Mungebits2 defines a way of thinking about data preparation that couples the definition of what happens in batch processing versus online prediction so that both can be described by the same codebase. This means you can use R to run your munging in a production system on streaming single rows of data without writing additional code.

This is a re-implementation of mungebits that removes the need for non-standard evaluation, and provides better integration with stageRunner.

The package has full test coverage and documentation, so you are encouraged to peek into the internals.

## Philosophy

The idea behind mungebits grew out of a year-long session attempting to productionize R code without translating it into another programming language.

Almost every package that implements a statistical predictor requires the user to provide a wrangled dataset, that is, one stripped of outliers, with correctly coerced types, and an array of other “data preparation” aspects that may affect the final performance of the model.

Consider, for example, making use of a categorical variable that has many unique values, some of which occur commonly and others incredibly rarely. It may improve performance of some classifiers to take the rare values, say those which occur with a frequency of less than 5% in the data set, and label them as the value “OTHER”.

The choice of which variables make it into the “OTHER” label is determined by the training set, which may differ across random cross-validation splits and change as an organization gathers more data or the distribution shifts, such as due to a changing consumer base or market conditions.

When one refits a model with the new dataset, it would be ideal if the data preparation automatically reflected the updated values by picking the set of labels that occur with greater than 5% frequency and labeling all others as “OTHER”.

In code, we may say that

during_training <- function(factor_column) {
frequencies <- table(factor_column)
most_common <- names(which(frequencies / length(factor_column) > 0.05))
factor_column <- factor(
ifelse(factor_column %in% most_common, factor_column, "OTHER"),
levels = c(most_common, "OTHER")
)
list(new_column = factor_column, most_common = most_common)
}

# Let's create an example variable.
factor_column <- factor(rep(1:20, 1:20))
output <- during_training(factor_column)
factor_column <- output$new_column # We would hold on to output$most_common and "feed it" to
# munging code that ran in production on single data points.
during_prediction <- function(factor_column, most_common) {
factor(ifelse(factor_column %in% most_common, factor_column, "OTHER"),
levels = c(most_common, "OTHER"))
}

# Notice we have re-used our earlier code for constructing the new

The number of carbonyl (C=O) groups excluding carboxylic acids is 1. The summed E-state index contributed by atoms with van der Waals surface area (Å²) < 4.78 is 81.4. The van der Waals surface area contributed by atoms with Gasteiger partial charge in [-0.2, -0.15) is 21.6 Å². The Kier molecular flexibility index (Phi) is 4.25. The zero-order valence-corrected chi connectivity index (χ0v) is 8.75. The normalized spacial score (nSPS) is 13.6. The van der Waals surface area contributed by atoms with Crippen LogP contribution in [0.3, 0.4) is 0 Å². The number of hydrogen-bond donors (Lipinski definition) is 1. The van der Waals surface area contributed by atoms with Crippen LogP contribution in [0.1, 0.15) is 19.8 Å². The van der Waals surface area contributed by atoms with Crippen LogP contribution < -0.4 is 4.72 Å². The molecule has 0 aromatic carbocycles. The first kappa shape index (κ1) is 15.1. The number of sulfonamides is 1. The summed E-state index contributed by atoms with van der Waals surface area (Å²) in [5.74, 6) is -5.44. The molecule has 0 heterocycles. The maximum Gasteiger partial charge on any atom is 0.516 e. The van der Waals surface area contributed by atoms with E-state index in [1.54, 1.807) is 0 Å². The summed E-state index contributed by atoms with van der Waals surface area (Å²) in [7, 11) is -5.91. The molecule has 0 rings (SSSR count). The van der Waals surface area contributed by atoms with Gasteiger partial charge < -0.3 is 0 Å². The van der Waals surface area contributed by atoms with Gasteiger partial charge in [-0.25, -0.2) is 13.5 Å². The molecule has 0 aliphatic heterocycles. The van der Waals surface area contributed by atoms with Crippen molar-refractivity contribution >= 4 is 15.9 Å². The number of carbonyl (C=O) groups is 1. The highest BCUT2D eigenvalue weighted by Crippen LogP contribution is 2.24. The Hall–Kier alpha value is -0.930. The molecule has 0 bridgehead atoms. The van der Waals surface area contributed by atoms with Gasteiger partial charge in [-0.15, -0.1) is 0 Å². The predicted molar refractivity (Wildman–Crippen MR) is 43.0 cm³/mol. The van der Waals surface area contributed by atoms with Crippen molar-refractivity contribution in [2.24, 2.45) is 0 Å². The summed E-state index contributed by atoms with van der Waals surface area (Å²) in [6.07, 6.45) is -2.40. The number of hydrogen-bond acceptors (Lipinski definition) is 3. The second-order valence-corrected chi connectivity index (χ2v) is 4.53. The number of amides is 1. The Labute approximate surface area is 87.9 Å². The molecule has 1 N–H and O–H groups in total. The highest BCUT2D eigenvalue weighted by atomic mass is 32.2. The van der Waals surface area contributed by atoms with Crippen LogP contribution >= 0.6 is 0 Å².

# column. We will have to use the above function for munging in
# production and supply it the list most_common levels computed
# earlier during training.

single_data_point <- 5
stopifnot(identical(
during_prediction(5, output$most_common), factor("OTHER", levels = c(as.character(11:20), "OTHER")) )) single_data_point <- 15 stopifnot(identical( during_prediction(15, output$most_common),
factor("15", levels = c(as.character(11:20), "OTHER"))
))

# In a real setting, we would want to operate on full data.frames
# instead of only on atomic vectors.

It may seem silly to create a factor variable with a single value and a surplus of unused levels, but that is only the case if you have never tried to productionize your data science models! Remember, even if you trained a simple regression, your factor columns will need to be converted to 0/1 columns using something like the model.matrix helper function, and this will yell at you if the correct levels are not there on the factor column.

The point of mungebits is to replace all that hard work–which in the experience of the author has sometimes spanned data preparation procedures composed of hundreds of steps like the above for collections of thousands of variables–with the much simplified

# During offline training.
replace_uncommon_levels_mungebit$run(dataset) The mungebit has now been “trained” and remembers the common_levels defined earlier. In a production system, we will be able to run the exact same code on a single row of data, as long as we serialize the mungebit object and recall it during production. This gives us a streaming machine learning engine that includes hard data wrangling work–in R. # During real-time prediction. replace_uncommon_levels_mungebit$run(dataset)

After understanding mungebits, data science will stop being data janitor work and you will get back to the math.

## Examples

For more examples of practical mungebits, see any of the functions exported in the syberiaMungebits repository. Examples include

## Installation

This package is in active development and not yet available from CRAN (as of May 18, 2017). To install the latest development builds directly from GitHub, run this instead:

if (!require("devtools")) install.packages("devtools")
devtools::install_github("syberia/mungebits2")